The fleet of microscopic ships can search for the ninth planet as an initial black hole

There are eight planets in our solar system. There are also numerous dwarf planets such as Pluto and Ceres. Although scientists continue to find more dwarf planets, there are some hints that another large planet may be hiding far beyond Neptune. This Ninth planet is considered super-earth – it is about five times the mass of our planet, which makes it about twice as large as the Earth. But, despite several searches for the planet, it has not yet been found. Some scholars suggest that this is generally the original black hole the size of an apple, which can be found using the fleet of spacecraft. This was reported in the journal of astrophysics.

Maybe no one has found the Ninth Planet because it does not exist. The evidence for the planet is not very convincing. This follows from a statistical analysis of the orbits of small bodies in the outer solar system. The idea is that the gravitational pull of the Ninth Planet causes clustering of orbits. But, as others have noted, the observed clustering may be associated with other effects.

If the Ninth Planet exists, it’s a little strange that we did not find it. We have enough sensitive telescopes and other equipment to see a planet of this size. It is possible that the planet is farther than we expect, or has a lower albedo (characteristic of the diffuse reflectivity of the surface). However, there is a much more radical idea. What if the Ninth Planet was not seen because it is not a planet? What if it’s the original black hole?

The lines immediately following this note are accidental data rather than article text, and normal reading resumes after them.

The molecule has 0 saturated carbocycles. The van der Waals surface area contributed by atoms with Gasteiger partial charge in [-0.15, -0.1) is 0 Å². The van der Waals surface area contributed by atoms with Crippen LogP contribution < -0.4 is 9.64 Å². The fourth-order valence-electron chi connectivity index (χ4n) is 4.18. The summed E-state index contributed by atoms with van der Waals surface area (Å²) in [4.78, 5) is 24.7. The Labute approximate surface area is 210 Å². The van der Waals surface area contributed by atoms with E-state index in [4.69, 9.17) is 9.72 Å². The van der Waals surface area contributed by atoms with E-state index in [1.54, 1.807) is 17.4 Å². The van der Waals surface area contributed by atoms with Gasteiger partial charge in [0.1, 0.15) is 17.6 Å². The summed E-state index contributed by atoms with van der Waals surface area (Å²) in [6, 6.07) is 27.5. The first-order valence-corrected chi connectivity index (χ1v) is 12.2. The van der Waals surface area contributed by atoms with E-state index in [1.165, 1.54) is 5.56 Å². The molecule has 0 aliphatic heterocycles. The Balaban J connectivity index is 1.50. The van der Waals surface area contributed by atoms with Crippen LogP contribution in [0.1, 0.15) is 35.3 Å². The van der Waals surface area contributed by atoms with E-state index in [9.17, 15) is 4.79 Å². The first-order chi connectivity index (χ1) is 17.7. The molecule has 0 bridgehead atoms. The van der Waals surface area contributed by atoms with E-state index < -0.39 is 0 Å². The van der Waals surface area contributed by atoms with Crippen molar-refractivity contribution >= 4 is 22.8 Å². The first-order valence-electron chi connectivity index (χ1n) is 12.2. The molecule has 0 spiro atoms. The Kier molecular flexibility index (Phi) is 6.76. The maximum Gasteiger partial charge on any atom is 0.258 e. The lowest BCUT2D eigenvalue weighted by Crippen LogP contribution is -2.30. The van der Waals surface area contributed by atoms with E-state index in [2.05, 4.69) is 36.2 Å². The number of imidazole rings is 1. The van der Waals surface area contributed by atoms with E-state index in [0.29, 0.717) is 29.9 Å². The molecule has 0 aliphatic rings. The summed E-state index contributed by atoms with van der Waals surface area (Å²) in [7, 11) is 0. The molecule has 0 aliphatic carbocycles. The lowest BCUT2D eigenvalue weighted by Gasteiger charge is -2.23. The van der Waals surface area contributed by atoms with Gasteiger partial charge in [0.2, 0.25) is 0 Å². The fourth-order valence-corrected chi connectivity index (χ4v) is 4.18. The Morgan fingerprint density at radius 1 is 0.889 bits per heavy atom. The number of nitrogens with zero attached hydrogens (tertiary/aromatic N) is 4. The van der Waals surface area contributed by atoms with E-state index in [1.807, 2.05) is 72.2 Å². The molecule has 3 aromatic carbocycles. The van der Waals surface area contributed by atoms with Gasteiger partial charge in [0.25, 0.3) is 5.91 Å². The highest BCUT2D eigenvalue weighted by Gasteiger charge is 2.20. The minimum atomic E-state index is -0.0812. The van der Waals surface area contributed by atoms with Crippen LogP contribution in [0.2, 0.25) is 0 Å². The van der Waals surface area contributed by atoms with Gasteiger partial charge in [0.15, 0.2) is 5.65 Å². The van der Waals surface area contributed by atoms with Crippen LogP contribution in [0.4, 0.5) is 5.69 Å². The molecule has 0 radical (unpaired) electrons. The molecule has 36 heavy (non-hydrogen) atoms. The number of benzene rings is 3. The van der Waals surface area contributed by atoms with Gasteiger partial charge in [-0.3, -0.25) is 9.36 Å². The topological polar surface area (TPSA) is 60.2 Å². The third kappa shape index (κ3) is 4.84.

The original black holes are hypothetical objects that formed in the early moments of the Big Bang. If they existed, they would have the mass of the planet, not the stars. If the Ninth Planet is the original black hole, then it will be the size of an apple. That would make it too small and dark for our modern telescopes. However, it still attracts nearby objects, so there may be other ways to find it.

One way is to send a tiny space probe in the direction of the predicted general direction. A spaceship weighing about 100 grams can be programmed to transmit a regularly synchronized signal. If any of them falls into the range of the black hole, the signals will be expanded by its gravity.

The disadvantage of this approach is that the spacecraft will need to synchronize its signals with the accuracy of an atomic clock, and currently there are no atomic clocks small enough to be mounted on a 100-gram probe. Another team proposed an alternative in which the probes instead send a simple signal, and high-resolution radio telescopes measure the displacement of their trajectories. But the third team claims that effects such as the solar wind will suppress any gravitational effects.

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